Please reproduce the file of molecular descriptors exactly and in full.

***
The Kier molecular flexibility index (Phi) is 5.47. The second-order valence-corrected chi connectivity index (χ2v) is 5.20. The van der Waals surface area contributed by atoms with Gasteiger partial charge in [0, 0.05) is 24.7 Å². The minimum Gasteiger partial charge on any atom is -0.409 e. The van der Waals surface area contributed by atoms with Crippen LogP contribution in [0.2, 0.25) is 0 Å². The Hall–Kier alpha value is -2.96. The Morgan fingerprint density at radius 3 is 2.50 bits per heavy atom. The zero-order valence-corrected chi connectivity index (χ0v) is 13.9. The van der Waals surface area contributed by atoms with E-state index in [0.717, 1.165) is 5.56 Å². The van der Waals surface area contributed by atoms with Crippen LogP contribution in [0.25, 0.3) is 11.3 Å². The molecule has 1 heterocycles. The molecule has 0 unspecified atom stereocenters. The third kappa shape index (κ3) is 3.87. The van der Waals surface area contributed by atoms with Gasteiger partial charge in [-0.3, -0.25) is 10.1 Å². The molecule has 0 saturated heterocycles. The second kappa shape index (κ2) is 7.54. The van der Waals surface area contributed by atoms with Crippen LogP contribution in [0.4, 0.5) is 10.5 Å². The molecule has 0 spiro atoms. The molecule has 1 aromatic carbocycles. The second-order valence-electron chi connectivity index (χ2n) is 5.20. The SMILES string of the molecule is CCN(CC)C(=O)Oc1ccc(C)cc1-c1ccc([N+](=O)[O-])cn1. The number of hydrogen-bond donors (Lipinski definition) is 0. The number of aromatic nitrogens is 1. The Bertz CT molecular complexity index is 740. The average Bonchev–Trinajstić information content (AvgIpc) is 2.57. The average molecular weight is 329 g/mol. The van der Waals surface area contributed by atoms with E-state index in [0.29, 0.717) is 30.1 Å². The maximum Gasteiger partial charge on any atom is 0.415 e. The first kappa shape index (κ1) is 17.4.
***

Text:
The Kier molecular flexibility index (Phi) is 5.47. The second-order valence-corrected chi connectivity index (χ2v) is 5.20. The van der Waals surface area contributed by atoms with Gasteiger partial charge in [0, 0.05) is 24.7 Å². The minimum Gasteiger partial charge on any atom is -0.409 e. The van der Waals surface area contributed by atoms with Crippen LogP contribution in [0.2, 0.25) is 0 Å². The Hall–Kier alpha value is -2.96. The Morgan fingerprint density at radius 3 is 2.50 bits per heavy atom. The zero-order valence-corrected chi connectivity index (χ0v) is 13.9. The van der Waals surface area contributed by atoms with E-state index in [0.717, 1.165) is 5.56 Å². The van der Waals surface area contributed by atoms with Crippen LogP contribution in [0.25, 0.3) is 11.3 Å². The molecule has 1 heterocycles. The molecule has 0 unspecified atom stereocenters. The third kappa shape index (κ3) is 3.87. The van der Waals surface area contributed by atoms with Gasteiger partial charge in [-0.3, -0.25) is 10.1 Å². The molecule has 0 saturated heterocycles. The second kappa shape index (κ2) is 7.54. The van der Waals surface area contributed by atoms with Crippen LogP contribution in [0.4, 0.5) is 10.5 Å². The molecule has 0 spiro atoms. The molecule has 1 aromatic carbocycles. The second-order valence-electron chi connectivity index (χ2n) is 5.20. The SMILES string of the molecule is CCN(CC)C(=O)Oc1ccc(C)cc1-c1ccc([N+](=O)[O-])cn1. The number of hydrogen-bond donors (Lipinski definition) is 0. The number of aromatic nitrogens is 1. The Bertz CT molecular complexity index is 740. The average Bonchev–Trinajstić information content (AvgIpc) is 2.57. The average molecular weight is 329 g/mol. The van der Waals surface area contributed by atoms with E-state index in [0.29, 0.717) is 30.1 Å². The maximum Gasteiger partial charge on any atom is 0.415 e. The first kappa shape index (κ1) is 17.4.